Oldring P.K.T.,Valspar Corporation |
O'Mahony C.,Trinity Technology and Enterprise Campus |
Dixon J.,FIG Consultant |
Vints M.,Amcor Flexibles Europe and Americas |
And 3 more authors.
Food Additives and Contaminants - Part A Chemistry, Analysis, Control, Exposure and Risk Assessment | Year: 2014
The approach used to obtain European Union-wide data on the usage and concentration of substances in different food packaging materials is described. Statistics were collected on pack sizes and market shares for the different materials used to package different food groups. The packaging materials covered were plastics (both flexible and rigid), metal containers, light metal packaging, paper and board, as well as the adhesives and inks used on them. An explanation as to how these data are linked in various ways in the FACET exposure modelling tool is given as well as an overview of the software along with examples of the intermediate tables of data. The example of bisphenol A (BPA), used in resins that may be incorporated into some coatings for canned foodstuffs, is used to illustrate how the data in FACET are combined to produce concentration distributions. Such concentration distributions are then linked probabilistically to the amounts of each food item consumed, as recorded in national food consumption survey diaries, in order to estimate exposure to packaging migrants. Estimates of exposure are at the level of the individual consumer and thus can be expressed for various percentiles of different populations and subpopulations covered by the national dietary surveys. © 2014 Taylor & Francis.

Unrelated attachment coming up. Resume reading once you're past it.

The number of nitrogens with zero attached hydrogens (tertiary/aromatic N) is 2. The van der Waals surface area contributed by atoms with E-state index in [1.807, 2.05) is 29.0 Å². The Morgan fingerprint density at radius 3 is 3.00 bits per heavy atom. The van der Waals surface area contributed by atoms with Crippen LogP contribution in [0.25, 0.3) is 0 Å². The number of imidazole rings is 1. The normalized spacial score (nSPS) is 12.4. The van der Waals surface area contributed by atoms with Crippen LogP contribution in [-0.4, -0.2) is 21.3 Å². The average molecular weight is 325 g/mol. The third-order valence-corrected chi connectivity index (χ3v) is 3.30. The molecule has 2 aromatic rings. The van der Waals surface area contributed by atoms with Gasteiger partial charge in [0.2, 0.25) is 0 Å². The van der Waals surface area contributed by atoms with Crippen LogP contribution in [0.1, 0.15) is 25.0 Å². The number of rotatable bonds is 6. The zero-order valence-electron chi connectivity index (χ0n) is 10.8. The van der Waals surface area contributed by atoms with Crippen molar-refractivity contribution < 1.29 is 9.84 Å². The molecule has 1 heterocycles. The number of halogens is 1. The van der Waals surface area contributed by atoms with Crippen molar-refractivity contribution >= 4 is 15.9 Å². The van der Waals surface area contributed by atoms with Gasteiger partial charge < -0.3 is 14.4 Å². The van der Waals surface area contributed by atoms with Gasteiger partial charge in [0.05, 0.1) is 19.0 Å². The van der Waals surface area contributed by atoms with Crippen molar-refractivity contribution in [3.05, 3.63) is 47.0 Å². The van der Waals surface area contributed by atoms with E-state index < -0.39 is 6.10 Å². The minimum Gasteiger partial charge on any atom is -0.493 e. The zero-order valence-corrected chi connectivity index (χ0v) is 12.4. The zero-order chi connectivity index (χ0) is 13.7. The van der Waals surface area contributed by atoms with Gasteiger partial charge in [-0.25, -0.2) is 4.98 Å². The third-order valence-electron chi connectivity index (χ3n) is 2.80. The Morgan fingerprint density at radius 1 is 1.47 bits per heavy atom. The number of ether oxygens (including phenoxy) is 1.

Moore A.,Trinity College Dublin |
Wesiak G.,Graz University of Technology |
Steiner C.M.,Graz University of Technology |
Hauff C.,Technical University of Delft |
And 3 more authors.
CEUR Workshop Proceedings | Year: 2013
Research on user modeling based on social network information has shown that some user characteristics can be accurately inferred from users' digital traces. This kind of information can be used to inform user models of adaptive systems for personalizing the system. This paper addresses a crucial question for practical application of this approach: Are users actually willing to provide their social Web profiles and how do they perceive this? An empirical study conducted with medical students shows that although participants are using social networks, they are reluctant about providing their identities and consider these portals rather private. The outcomes of the study uncover a clear need for further research on enhanced privacy and enhanced trust.
McNamara C.,Trinity Technology and Enterprise Campus |
Mehegan J.,Trinity Technology and Enterprise Campus |
O'Mahony C.,Trinity Technology and Enterprise Campus |
Safford B.,Unilever |
And 8 more authors.
Food Additives and Contaminants - Part A Chemistry, Analysis, Control, Exposure and Risk Assessment | Year: 2011
The feasibility of using a retailer fidelity card scheme to estimate food additive intake was investigated in an earlier study. Fidelity card survey information was combined with information provided by the retailer on levels of the food colour Sunset Yellow (E110) in the foods to estimate a daily exposure to the additive in the Swiss population. As with any dietary exposure method the fidelity card scheme is subject to uncertainties and in this paper the impact of uncertainties associated with input variables including the amounts of food purchased, the levels of E110 in food, the proportion of food purchased at the retailer, the rate of fidelity card usage, the proportion of foods consumed outside of the home and bodyweights and with systematic uncertainties was assessed using a qualitative, deterministic and probabilistic approach. An analysis of the sensitivity of the results to each of the probabilistic inputs was also undertaken. The analysis identified the key factors responsible for uncertainty within the model and demonstrated how the application of some simple probabilistic approaches can be used quantitatively to assess uncertainty. © 2011 Copyright Taylor and Francis Group, LLC.